How are we adapting

Climate adaptation is about recognizing the range of potential changes ahead and putting plans and actions in place to reduce the level of risk or take advantage of opportunities. Local government decision makers are well positioned to take action on climate adaptation because of several key factors:

  • Mandate - Local government's legislative mandate includes many services that will be directly impacted by climate change - from infrastructure and utilities to parks and recreation. Adapting to new climate conditions is crucial to continuing to deliver high quality services. 
  • Local Scale - As the level of government closest to the community, local governments are well placed to identify unique vulnerabilities to climate change and to prepare responses tailored to the regional and community needs.
  • Managing Risk - Proactive adaptation planning can bolster the region's existing risk management by anticipating and mitigating future risks, as well as identifying and making the most of potential benefits.
  • Fiscal responsibility - the cost of climate change for Canada is expected to be $21-43 billion by 2015, depending on global efforts to curb emissions and economic and population growth. Adaptation can significantly reduce these costs and is a fiscally prudent measure given the extent of services affected by climate change. 

Some of our work to help adapt to climate change-related impacts includes:

  • Flood planning, which includes flood infrastructure and upgrades (e.g., dikes) and removing excess river sediment built up due to winter storms;
  • Developing a Climate Change Adaptation Strategy for our infrastructure to help cope with changing regional conditions;
  • Developing up-to-date information about critical water resources both in our lakes and rivers and in our aquifers, so that we can manage this limited resource more effectively;
  • Working in partnership with the Cowichan Watershed Board, the Cowichan River Stewardship Roundtable, Shawnigan Basin Authority, and others to foster community stewardship of our natural resources.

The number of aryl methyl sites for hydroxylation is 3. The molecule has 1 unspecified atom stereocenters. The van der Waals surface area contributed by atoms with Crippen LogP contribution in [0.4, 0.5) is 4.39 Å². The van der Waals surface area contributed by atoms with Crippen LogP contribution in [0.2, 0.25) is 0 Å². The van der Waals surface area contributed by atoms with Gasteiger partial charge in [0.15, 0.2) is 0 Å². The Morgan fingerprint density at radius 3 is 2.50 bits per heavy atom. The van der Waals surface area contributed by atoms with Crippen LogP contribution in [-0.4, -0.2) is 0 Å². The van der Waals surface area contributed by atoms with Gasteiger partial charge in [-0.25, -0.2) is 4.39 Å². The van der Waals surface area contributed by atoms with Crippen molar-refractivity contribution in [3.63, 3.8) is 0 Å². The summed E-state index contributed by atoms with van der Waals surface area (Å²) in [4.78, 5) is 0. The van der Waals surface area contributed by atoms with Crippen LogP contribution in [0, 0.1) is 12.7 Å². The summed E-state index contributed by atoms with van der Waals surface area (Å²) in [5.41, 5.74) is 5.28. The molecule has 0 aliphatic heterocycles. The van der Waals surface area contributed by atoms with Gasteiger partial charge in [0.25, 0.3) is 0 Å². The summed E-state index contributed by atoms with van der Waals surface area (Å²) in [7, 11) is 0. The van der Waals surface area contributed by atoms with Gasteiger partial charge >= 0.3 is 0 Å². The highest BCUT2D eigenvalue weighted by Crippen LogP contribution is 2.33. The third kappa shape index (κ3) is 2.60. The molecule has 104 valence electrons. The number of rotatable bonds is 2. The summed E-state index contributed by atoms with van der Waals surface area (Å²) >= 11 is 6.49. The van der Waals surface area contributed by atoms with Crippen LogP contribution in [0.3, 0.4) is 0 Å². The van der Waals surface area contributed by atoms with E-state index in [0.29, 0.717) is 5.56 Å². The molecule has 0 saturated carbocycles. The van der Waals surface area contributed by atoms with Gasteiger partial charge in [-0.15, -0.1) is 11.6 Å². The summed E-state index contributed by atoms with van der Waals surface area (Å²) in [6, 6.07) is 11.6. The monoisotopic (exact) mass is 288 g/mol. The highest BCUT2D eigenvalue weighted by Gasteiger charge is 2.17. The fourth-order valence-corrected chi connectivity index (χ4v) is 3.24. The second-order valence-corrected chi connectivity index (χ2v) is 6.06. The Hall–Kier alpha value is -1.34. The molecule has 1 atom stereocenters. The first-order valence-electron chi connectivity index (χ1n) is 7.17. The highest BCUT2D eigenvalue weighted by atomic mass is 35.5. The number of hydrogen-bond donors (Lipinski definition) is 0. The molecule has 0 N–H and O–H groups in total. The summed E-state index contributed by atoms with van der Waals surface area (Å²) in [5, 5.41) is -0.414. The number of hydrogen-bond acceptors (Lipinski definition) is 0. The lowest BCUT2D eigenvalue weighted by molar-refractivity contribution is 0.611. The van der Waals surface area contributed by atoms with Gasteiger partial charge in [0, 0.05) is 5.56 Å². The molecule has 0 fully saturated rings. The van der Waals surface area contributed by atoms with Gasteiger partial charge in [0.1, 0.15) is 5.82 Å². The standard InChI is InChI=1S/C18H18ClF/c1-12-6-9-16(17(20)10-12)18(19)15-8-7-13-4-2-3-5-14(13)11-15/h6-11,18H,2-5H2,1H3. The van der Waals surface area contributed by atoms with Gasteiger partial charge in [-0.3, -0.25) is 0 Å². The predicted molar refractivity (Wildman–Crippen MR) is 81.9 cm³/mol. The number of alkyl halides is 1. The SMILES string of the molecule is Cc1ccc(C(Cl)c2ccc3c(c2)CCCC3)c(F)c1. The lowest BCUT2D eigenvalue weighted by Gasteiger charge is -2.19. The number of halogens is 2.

• Gathering critical information such as snow levels and groundwater flows, helping us to manage water resources more carefully;
  • Completing natural hazard risk assessments for flood, sea level rise and slope failure to determine potential impacts to some of our communities; and
  • Working closely with a range of agricultural partners to develop and support the sharing of resources, tools and knowledge to ensure a robust agricultural sector in the future.

Quick Links

  1. Drought
  2. Flooding
  3. Fire

It's a new normal, Cowichan

Long-term, strategic water preparedness

Drought will be a part of the ‘new normal’ in the Cowichan region, and is putting our water supply under extreme stress. These conditions have serious implications for our economy and ecology, but the good news is that there are practical, effective solutions that our region as a whole, and each of us individually, can take to adapt to this new reality. The first step is to change our thinking around water. The new normal is water scarcity, not water abundance, and all actions must flow from this reality. We also need to prepare ourselves for tough conditions and decisions in order to protect our water supply.
Meades Creek in June 2015

The CVRD is leading the response at the regional level, working in partnership with our communities. Together we are developing a long-term, strategic water preparedness plan to make sure our water supply is protected. We are laying the groundwork for larger solutions such as increasing our capacity to store water during wet periods to make sure there is enough to get us through the dry periods, building flood management systems to minimize damage, and working with key sectors such as agriculture to ensure they have the tools and resources to support us in the future.
At the personal level, each of us can do our part by being DroughtSmart and FloodSmart – and taking advantage of the many SmartTools designed to make living the new normal easier. With a little bit of effort you can help keep our water supply and quality of life intact.  The provincial Drought Portal is a useful page for information on current drought conditions across the province.
There are small things you can do to help our region better manage water, including becoming more aware of your watershed. Together we can ‘live the new normal’ of our limited water supply and continue to enjoy all the benefits of living here.